Pilkington Ordered to Share Documents in Insurance Payout CaseApril 15th, 2022 by Luly Hernandez
In its ongoing case against Mitsui Sumitomo Insurance (MSI), Pilkington North America, was ordered to share documents with the insurance company after experiencing a $60 to $100 million loss caused by a tornado striking its glass manufacturing facility in Ottawa, Ill., on February 28, 2017.
In early 2021, Nippon Sheet Glass, parent company of Pilkington, moved to dismiss a third-party complaint brought forth against it by MSI.
In February 2022, MSI filed a Motion to Compel against Pilkington to produce certain withheld or redacted documents over which Pilkington claimed work product protection, according to court documents.
The day after the tornado struck its factory, Pilkington sought compensation through a commercial property and business interruption insurance policy issued by MSI to NSG Group. Pilkington alleges that MSI revised the insurance policy fraudulently so that the loss caused by the tornado would not be fully compensable. It has also alleged that its insurance broker at the time, Aon Risk Services Central, provided faulty advice while brokering the policy, which allowed MSI’s fraud to succeed.
“Pilkington has not submitted any sworn testimony that it did not view Aon as a potential adversary,” says presiding U.S. Magistrate Judge Gabriel W. Gorenstein, in court documents filed April 5, 2022. “In the absence of such evidence, and in light of the evidence of Aon’s critical role in obtaining the coverage at issue, we cannot find that Pilkington saw no potential for Aon to become its adversary with respect to the insurance dispute… litigation against Aon was a likely outcome as soon as Pilkington learned that the policy Aon had brokered contained, as Pilkington puts it, ‘an abnormal windstorm sublimit,’”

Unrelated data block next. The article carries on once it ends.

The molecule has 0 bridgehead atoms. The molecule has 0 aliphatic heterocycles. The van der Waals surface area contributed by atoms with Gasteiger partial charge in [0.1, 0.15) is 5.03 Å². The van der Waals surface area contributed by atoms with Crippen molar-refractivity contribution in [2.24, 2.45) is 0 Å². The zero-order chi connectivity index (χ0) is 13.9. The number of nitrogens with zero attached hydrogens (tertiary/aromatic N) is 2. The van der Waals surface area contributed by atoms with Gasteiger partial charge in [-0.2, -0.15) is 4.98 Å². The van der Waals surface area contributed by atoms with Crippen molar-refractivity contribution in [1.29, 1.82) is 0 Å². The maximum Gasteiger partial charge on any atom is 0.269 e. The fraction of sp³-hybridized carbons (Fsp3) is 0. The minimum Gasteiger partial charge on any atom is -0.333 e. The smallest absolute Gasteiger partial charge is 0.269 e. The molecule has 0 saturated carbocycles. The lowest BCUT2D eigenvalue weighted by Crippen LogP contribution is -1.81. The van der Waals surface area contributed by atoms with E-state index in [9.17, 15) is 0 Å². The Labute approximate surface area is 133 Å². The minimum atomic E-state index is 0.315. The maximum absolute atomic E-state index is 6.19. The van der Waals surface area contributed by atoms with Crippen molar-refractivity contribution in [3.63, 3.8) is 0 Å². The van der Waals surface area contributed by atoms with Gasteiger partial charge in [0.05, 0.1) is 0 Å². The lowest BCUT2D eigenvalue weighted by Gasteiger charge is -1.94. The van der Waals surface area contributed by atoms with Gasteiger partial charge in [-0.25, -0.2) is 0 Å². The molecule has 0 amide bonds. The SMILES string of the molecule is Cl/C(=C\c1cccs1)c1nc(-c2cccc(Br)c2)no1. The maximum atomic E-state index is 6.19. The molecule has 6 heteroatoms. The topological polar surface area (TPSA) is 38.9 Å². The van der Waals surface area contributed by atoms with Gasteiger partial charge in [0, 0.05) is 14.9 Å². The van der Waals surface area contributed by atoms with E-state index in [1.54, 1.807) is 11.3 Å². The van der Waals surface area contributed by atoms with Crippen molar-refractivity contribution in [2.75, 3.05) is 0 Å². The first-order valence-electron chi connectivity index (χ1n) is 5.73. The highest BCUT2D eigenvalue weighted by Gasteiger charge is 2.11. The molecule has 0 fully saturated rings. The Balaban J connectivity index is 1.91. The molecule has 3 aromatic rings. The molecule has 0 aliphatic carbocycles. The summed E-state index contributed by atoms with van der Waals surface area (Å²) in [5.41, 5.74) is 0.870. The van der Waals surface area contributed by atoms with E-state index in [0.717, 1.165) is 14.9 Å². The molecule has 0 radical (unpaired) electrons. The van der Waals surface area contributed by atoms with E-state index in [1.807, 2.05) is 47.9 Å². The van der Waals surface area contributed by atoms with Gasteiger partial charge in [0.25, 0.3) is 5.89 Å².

The change to the local policy occurred in an effort to mirror it with NSG Group’s master policy, which puts a $15 million sublimit on windstorm damage.
From 2009 to 2017, Pilkington procured commercial property insurance from MSI through Aon. Before 2015, Pilkington’s insurance policy with MSI offered coverage of up to $313 million for damages caused by certain windstorms. In June 2015, MSI proposed to Aon certain changes to Pilkington’s policy, including a change in the wording of a policy sublimit applicable to windstorms.
According to court documents, Pilkington alleges that it assented to the policy changes based on Aon’s representations that the changes would impact “the values of the Policy limit and sublimits only, and that it did not change the wording of . . . the Windstorm Sublimit.”
“On March 2, 2017, Aon alerted Pilkington to the provision of the MSI policy that limited certain windstorm losses to $15 million. Shortly thereafter, Pilkington retained Aon as a consultant to assist Pilkington with the preparation of its insurance claim under the MSI policy,” the documents say.
Pilkington, therefore, intends to file an appropriate response to Aon’s proposed counterclaims for breach of contract and contractual indemnification once they are filed, and to assert all applicable defenses against them.
Pilkington filed a Motion to Compel for the production of certain information withheld or redacted by MSI on “asserted grounds of attorney-client privilege, work-product protection, or lack of relevance, or in the alternative, an in camera inspection of the same.” The case’s docket lists an oral argument on this motion will take place on April 29, 2022, at 11 a.m.
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